Punitive Damages Punishment Example

Punitive Damages Punishment

Punitive damages, also known as exemplary damages, are the penalties a court may award in a lawsuit to punish a defendant and deter future wrongdoing. They are typically ten times more than the initial damages awarded to the victim. The idea behind the penalties is to make sure the defendant understands that what they did was not only illegal but highly offensive to the general public. They are often used in cases of drunk driving, street racing and similar actions that cause serious injury or death.

When a judge is considering punitive damages, they look at several factors including the extent of the defendant’s negligence and how egregious or shocking their conduct was. They also consider what would be a reasonable penalty for their crime in the criminal justice system, to ensure that the punishment is proportionate. The judge will also look at how many other similar situations have been prosecuted in the same jurisdiction. In addition, they will look at the ratio of punitive damages to actual damages to make sure that the amount isn’t unnecessarily large.

In most states, the burden of proof to award punitive damages is much lower than that required for a criminal case. A plaintiff must show by a preponderance of the evidence that it is more likely than not that the defendant acted in a manner that warrants punitive damages. This is generally considered a higher standard than the “clear and convincing” evidence requirement that applies to criminal cases, but less stringent than the “beyond a reasonable doubt” standard that exists in criminal trials.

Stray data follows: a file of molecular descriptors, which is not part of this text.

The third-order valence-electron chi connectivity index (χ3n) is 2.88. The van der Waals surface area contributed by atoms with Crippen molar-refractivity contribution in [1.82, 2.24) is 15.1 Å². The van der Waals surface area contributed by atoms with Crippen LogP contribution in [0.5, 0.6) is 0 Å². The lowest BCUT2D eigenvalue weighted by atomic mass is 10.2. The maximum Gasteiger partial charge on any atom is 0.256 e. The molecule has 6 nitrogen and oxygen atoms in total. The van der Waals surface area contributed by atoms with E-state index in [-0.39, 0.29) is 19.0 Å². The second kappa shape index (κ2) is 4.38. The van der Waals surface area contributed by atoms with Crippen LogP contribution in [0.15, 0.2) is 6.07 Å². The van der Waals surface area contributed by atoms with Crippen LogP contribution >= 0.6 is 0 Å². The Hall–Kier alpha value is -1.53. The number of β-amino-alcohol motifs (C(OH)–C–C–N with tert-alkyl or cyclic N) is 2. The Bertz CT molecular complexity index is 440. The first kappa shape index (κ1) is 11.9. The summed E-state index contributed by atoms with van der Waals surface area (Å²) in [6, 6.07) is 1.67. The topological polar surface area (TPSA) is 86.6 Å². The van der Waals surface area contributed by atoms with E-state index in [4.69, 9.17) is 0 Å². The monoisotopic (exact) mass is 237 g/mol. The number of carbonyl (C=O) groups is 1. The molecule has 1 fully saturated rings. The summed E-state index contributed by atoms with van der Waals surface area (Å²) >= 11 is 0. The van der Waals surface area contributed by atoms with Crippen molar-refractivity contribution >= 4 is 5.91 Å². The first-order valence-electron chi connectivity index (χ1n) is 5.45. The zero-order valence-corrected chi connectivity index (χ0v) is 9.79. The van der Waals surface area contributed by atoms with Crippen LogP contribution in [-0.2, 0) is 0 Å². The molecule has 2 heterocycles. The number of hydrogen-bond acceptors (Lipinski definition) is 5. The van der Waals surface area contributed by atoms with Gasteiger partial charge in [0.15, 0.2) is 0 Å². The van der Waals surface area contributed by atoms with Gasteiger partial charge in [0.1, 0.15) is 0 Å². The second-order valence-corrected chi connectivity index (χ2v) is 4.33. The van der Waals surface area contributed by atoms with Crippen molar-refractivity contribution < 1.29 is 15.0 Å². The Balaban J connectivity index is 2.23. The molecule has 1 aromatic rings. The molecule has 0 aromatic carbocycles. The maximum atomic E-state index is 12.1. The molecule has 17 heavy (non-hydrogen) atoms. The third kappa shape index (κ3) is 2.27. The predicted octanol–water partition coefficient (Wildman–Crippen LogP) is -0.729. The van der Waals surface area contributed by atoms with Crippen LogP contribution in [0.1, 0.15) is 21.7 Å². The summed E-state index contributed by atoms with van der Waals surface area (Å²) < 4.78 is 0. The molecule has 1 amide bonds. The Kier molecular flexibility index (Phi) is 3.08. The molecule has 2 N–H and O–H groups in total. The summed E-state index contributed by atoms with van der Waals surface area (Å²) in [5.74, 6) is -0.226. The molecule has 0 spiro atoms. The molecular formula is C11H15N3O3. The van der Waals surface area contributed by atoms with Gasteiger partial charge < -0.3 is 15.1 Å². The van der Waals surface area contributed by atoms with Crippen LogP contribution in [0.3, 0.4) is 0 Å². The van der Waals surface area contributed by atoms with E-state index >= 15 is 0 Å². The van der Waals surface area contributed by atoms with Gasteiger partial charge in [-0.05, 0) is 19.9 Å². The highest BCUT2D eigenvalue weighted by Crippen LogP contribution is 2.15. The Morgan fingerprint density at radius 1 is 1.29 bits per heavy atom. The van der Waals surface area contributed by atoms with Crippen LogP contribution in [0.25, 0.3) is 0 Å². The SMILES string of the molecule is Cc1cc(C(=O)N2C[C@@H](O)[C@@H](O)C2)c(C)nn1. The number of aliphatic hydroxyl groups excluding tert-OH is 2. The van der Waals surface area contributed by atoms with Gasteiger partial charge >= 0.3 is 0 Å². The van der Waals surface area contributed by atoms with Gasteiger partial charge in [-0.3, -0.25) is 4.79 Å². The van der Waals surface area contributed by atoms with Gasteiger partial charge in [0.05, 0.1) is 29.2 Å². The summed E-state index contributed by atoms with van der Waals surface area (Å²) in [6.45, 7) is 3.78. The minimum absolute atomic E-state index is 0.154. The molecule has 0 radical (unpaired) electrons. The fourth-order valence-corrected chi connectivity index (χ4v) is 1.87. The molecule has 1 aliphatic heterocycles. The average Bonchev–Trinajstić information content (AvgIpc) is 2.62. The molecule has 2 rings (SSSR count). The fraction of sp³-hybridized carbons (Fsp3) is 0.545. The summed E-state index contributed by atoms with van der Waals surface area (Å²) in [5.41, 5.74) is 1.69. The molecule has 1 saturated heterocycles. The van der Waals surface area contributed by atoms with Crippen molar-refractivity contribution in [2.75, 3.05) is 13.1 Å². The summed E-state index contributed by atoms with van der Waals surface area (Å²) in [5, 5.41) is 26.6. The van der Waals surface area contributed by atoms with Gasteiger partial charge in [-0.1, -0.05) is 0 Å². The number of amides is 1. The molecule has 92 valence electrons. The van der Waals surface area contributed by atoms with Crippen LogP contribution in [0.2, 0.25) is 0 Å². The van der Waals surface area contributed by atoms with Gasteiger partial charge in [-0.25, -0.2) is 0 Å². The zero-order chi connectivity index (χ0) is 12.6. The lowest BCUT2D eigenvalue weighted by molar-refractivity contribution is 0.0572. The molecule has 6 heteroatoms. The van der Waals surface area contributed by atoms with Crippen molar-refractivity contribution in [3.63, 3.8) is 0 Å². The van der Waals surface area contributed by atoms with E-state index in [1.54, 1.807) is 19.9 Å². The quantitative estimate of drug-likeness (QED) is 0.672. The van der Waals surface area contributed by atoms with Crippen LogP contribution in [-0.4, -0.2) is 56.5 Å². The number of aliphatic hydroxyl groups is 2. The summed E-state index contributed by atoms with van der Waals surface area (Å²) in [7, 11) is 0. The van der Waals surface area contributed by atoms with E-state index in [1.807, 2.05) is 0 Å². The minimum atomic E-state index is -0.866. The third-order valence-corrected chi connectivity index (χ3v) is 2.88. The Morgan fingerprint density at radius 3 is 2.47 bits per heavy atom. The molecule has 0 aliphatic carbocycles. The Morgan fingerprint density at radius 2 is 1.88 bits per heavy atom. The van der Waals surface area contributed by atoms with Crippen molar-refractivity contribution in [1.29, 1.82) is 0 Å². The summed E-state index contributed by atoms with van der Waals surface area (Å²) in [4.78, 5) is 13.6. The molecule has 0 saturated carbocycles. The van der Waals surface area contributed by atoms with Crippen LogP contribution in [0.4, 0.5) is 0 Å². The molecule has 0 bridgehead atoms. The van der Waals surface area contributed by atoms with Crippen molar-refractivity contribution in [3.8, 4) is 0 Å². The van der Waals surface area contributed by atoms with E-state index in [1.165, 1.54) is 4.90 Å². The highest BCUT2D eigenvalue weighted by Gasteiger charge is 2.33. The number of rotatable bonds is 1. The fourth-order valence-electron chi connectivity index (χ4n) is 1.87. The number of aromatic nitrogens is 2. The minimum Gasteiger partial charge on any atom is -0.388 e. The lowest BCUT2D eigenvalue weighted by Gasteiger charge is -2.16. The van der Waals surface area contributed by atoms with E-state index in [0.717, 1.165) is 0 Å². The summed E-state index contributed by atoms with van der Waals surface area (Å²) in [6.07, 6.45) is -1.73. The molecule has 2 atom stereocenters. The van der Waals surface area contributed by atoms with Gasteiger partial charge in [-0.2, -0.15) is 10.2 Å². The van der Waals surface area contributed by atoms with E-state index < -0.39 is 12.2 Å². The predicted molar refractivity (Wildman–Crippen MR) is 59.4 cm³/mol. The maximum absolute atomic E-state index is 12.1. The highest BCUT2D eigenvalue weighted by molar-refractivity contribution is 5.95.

Punitive Damages Punishment Example

While punitive damages are usually reserved for tort law cases such as medical malpractice and personal injury claims, they can be awarded in contracts as well. This is especially common when the contract involves a violation of an implied covenant of good faith and fair dealing, or for insurance bad faith claims that violate the implied covenant.

The other way that a judge may award punitive damages is by looking at the behavior of the defendant as a whole. They will look at their previous behavior and any history of disciplinary action that they have faced with the court, as well as how much this particular incident cost the victims financially and emotionally. They will also consider how the defendant reacted to the incident and whether they demonstrated any remorse or apology.

If a jury finds that the defendant’s actions were particularly egregious and outrageous, then punitive damages will be awarded. However, they are not awarded to everyone. Most judges will not award them unless it can be proven that the defendant’s behavior was both extremely dangerous and flagrantly negligent. In some cases, this could include a doctor misdiagnosing a patient or a driver who loses control of their car after drinking too much and colliding with a bus full of children.

Leave a Reply

Your email address will not be published. Required fields are marked *